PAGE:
A USDA report ‘Post-Reform European Union Sugar – Prospects for the Future’ published late last month assessed past EU sugar reforms and analysed the challenges ahead for the EU as a consequence of further reforms in its new Common Agricultural Policy (CAP).
The report said: “It is likely that world sugar prices will remain higher than in the past when the original reform measures were being considered.”
“The Indian production cycle and government policies are the main source contributing to an expected continuation of world sugar price variability. Government policies that intervene in sugar markets are assumed to continue,” it said.
Projections from the Organization for Economic Co-operation and Development (OECD) from 2011/12 through to 2020/21 put the average price for sugar at $518.5 (€405.9) per tonne, 48% higher than the $349.5 (€273.6) per tonne average from the earlier period.
“The figure shows future price volatility, with a low of $464.1 (€363.3) per tonne in 2012/13 and a high of $608.7 (€476.5) per tonne in 2015/16,” said the report.
“Low prices are expected in 2012/13 and 2013/14 that make a case for retaining the quota system during the period in which quota is being debated,” it continued.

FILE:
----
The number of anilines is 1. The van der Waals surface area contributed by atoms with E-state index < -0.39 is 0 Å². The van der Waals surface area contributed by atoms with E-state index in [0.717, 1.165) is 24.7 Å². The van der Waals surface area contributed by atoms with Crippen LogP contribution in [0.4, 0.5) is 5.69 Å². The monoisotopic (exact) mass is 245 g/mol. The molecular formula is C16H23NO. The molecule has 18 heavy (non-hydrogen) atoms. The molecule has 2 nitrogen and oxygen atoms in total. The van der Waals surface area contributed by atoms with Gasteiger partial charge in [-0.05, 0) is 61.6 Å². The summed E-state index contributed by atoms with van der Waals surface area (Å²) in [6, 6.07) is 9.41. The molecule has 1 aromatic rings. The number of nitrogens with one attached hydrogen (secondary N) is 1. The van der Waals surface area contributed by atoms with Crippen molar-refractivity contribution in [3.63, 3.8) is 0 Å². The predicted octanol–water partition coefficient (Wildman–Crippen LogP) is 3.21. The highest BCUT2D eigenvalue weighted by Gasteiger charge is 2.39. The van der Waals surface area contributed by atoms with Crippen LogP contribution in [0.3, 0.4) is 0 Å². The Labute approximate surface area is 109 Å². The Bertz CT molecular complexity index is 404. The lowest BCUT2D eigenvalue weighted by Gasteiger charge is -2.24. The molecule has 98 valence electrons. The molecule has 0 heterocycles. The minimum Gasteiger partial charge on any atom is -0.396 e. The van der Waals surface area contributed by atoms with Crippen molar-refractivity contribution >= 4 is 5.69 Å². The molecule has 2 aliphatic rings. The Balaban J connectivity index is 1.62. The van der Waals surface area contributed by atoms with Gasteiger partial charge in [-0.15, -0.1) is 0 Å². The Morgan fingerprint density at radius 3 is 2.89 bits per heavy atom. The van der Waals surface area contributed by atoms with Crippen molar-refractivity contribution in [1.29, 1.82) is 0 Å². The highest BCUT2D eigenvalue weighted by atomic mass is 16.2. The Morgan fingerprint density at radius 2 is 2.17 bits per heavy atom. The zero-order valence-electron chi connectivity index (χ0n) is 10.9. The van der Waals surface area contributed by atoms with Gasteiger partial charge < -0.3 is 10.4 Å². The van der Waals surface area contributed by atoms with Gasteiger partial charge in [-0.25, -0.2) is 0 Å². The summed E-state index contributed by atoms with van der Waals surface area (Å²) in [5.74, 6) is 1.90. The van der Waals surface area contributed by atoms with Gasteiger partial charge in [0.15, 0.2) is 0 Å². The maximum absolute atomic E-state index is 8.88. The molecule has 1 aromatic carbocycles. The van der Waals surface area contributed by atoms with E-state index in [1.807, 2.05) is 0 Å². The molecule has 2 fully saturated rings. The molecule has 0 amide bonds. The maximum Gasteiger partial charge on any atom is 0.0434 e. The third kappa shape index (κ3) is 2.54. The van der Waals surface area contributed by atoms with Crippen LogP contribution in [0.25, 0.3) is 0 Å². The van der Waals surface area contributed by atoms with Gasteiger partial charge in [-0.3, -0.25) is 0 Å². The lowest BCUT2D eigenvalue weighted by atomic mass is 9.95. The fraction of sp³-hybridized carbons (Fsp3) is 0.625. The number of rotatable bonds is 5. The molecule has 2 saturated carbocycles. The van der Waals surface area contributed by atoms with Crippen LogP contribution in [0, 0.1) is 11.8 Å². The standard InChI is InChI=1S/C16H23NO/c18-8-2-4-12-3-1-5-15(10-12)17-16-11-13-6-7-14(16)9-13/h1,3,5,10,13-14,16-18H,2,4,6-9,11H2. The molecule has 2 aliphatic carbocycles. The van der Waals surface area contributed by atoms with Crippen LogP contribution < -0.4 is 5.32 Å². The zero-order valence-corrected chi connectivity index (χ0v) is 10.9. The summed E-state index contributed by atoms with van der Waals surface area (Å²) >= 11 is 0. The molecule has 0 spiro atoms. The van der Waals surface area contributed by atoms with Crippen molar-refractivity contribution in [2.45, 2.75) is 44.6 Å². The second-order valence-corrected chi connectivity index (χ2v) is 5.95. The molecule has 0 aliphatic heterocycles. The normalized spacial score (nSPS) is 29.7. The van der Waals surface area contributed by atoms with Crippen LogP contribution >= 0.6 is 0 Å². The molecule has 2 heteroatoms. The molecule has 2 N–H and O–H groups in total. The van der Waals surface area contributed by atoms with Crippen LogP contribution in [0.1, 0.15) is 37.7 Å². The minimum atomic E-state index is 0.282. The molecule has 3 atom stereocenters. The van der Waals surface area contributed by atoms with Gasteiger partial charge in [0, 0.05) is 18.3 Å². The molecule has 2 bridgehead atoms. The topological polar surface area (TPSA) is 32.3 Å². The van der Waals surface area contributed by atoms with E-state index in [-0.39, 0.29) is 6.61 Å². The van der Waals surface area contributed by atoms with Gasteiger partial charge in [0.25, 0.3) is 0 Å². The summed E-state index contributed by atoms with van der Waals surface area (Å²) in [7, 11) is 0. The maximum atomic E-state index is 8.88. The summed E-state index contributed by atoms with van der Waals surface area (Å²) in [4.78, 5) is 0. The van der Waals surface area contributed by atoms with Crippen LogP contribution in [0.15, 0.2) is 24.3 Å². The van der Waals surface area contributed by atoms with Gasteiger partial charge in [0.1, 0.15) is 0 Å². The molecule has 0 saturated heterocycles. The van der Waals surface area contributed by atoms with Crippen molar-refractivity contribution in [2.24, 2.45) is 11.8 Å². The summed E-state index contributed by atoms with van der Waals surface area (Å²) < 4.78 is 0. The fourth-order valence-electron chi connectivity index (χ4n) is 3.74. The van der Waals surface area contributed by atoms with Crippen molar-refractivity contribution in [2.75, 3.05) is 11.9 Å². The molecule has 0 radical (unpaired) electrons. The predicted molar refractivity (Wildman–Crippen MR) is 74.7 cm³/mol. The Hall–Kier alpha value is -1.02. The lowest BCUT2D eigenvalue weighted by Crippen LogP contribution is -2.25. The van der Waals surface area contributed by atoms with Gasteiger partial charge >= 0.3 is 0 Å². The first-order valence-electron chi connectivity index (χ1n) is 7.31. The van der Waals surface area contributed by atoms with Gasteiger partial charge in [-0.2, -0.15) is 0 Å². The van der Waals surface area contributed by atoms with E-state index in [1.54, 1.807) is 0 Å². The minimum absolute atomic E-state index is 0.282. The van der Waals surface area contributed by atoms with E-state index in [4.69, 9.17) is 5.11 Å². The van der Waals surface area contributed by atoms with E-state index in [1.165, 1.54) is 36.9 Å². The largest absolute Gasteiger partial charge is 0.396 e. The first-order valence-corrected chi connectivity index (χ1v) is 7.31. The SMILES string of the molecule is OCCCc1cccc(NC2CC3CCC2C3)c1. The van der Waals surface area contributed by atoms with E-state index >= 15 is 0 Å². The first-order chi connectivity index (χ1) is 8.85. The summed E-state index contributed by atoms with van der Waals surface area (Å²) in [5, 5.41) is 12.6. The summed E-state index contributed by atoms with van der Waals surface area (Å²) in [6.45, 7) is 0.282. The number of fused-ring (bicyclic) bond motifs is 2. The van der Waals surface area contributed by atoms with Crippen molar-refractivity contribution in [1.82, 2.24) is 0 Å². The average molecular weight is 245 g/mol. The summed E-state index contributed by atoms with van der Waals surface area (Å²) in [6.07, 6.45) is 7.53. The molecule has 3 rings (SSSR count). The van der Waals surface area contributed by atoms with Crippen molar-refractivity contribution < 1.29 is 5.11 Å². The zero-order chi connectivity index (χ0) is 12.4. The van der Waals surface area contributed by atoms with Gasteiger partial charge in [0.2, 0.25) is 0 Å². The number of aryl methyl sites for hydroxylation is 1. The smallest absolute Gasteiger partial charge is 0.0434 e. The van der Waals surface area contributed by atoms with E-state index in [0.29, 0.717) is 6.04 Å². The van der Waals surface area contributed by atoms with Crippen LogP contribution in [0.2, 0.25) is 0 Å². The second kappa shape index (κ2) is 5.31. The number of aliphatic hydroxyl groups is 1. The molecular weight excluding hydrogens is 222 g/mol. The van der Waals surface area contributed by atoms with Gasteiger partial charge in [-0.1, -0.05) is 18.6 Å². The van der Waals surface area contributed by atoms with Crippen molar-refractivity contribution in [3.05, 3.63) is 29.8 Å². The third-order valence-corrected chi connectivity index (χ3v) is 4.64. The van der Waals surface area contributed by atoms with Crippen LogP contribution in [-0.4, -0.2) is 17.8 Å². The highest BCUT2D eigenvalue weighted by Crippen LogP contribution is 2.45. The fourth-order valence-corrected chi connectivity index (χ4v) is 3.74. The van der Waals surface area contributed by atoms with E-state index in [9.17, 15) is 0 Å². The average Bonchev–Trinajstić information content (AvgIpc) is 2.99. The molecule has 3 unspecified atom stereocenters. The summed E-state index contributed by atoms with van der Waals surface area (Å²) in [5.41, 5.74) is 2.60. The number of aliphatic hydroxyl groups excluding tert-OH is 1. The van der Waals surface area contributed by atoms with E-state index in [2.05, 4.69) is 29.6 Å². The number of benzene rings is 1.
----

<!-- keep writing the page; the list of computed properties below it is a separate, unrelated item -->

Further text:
Eurozone and EU expansion
The report added that another influence affecting prices was instability in the Eurozone.
“The European Union would be in strong competition for the Sub-Saharan African exports unless the euro appreciates above projected levels,” it said.
“Looking ahead, the value of the Euro and increased demand from emerging market economies will likely have strong effects on EU sugar markets that policymakers cannot afford to ignore.”
The report added that the likely enlargement of the EU to include Croatia and Serbia could also impact the sugar market.
“They [Croatia and Serbia] have been granted loans to improve their sugar infrastructure and could become more efficient producers that could add to greater self-sufficiency in EU sugar production in an EU of 30 member states.”
Influence of oil
According to the report a lack of risk management policies in the EU, unlike in other regions, mean the next CAP reform will likely address the price volatility issue, though many factors will still affect sugar prices.
“Oil price changes affect world sugar prices by influencing trade-offs in producing either sugar or ethanol in Brazil,” said the report.
Brazil is the world’s largest sugarcane producer and can choose use its produce either for sugar production or ethanol production.
“When the world price of oil is high, Brazil has more incentive to produce ethanol and less sugar. Reduced sugar exports contribute to higher world sugar prices.”
“Conversely, when world oil prices drop, less ethanol is produced and more sugar is available to the world, thereby lowering the world price.”
The European Commission released its proposals for CAP reforms on 12 October 2011.
It is now up to the European Parliament and the Council to approve the regulations, which is expected by the end of 2013. If all goes to plan, the CAP reforms would take effect on the 1 January 2014.